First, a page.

Western Australia has followed an interesting path when it comes to cannabis. The state’s comparatively harsh laws make for an interesting contrast to its neighbours who have gone in the opposite direction.
In 2004, WA decriminalised the personal use of cannabis. However, that decision was reversed by Liberal Premier Colin Barnett in 2011 following a major Coalition political campaign against the changes that they eventually won.
Researchers have since said that the change in laws didn’t affect the overall use of the drug, only the amount of people sent to jail for it.
Long-time Premier Mark McGowan repeatedly pushed back on the idea of re-decriminalising or legalising cannabis for recreational use.
“Having freely available cannabis is not our policy,” he told ABC radio last year.
“We do allow for medicinal cannabis for people with arthritis or cancer or those sorts of things. That’s the policy at this point in time.”
However, McGowan stepped down at the start of June, with Deputy Premier Roger Cook taking his place.
Cook might be more open to cannabis legalisation than McGowan. The West Australian’s Chief Reporter Ben Harvey assessed that the former Premier would “never” legalise cannabis as he was “possibly the biggest nerd I have ever met.”
“Mark McGowan says he has never, ever smoked mull and – unlike when Bill Clinton initially denied it – I believe him,” Harvey said on the podcast Up Late.
In contrast, Cook has previously admitted to using cannabis as a student. In 2019, Cook said that he “tried” cannabis but said at the time that, “In line with the McGowan Labor Government, I do not support the decriminalisation of cannabis for recreational use, and that will never happen under this Government.”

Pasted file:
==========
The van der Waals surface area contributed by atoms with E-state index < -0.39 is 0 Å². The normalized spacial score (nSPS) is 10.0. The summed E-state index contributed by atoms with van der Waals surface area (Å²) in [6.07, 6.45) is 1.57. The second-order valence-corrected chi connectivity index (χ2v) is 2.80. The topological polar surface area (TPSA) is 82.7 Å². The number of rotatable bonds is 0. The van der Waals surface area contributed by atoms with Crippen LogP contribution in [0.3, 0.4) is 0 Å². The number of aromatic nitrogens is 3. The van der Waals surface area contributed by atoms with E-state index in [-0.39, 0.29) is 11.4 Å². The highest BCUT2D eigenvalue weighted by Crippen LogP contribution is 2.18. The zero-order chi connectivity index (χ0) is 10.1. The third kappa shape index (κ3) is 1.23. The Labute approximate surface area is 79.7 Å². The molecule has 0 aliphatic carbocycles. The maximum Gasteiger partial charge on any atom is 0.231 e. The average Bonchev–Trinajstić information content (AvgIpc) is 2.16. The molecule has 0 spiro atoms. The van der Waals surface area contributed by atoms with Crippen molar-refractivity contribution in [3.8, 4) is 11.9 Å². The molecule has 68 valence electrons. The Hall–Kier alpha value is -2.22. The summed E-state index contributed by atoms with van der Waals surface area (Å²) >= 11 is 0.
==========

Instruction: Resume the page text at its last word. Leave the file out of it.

Now that it is his government, he appears not to have changed tack. WA Deputy Premier Rita Saffioti responded to the Legalise Cannabis Bill by saying her government does not support the idea.
“We don’t have a mandate on it. It was not something that we took to the election. So, we won’t be supporting that Bill,” Saffioti said.
Harvey argued that the Labor government doesn’t want to repeat the mistakes of the past, wasting time on an issue they see as both fringe and frivolous.
“[McGowan] was a member of parliament in 2002, that was the last time we went down the decriminalise cannabis path – and it distracted Geoff Gallop’s government for two years,” he said.
“Labor burned a lot of political capital so a bunch of stoners could suck down cones without having the man on their backs.”
With majority control of both houses, it seems unlikely that even the two Legalise Cannabis MPs will get legislation through.
“I think it’d be a brave Premier who would make this momentous decision because it is actually breaking new ground,” Legalise Cannabis MP, Dr Brian Walker, said.
Apparently, the new one is not brave enough.
Verdict: When Hell freezes over.
Cannabis Legalization NT
There has not been a whole lot of chatter about legalising cannabis in the Northern Territory, with a sense that the current laws work well enough. As long as you hold less than 50gs of cannabis in the NT, you’ll be let off with a fine.
Territorians are reportedly some of the biggest consumers of cannabis and, according to national survey data, have the highest support for its legalisation. 46.3% believe it should be legal, 5.2% above the national average.
However, the incumbent Labor government, which has been in power since 2016, appear to have no plans to change the laws. In response to a 2019 petition by the Medical Cannabis Users Association of NT, Health Minister and Attorney-General Natasha Fyles said that there were “no plans to legalise cannabis for recreational use”.
Since Fyles took over as Chief Minister in May of last year, she has been battling an ongoing perception of Alice Springs as a criminal hotspot. The idea of promoting a policy seen as ‘soft on crime’ would likely be career suicide.
This is a shame, given ABC analysis has shown that legalisation of cannabis could prove a tourism boom for the territory, bringing millions of dollars into a region badly in need of support.
Verdict: Don’t hold your breath.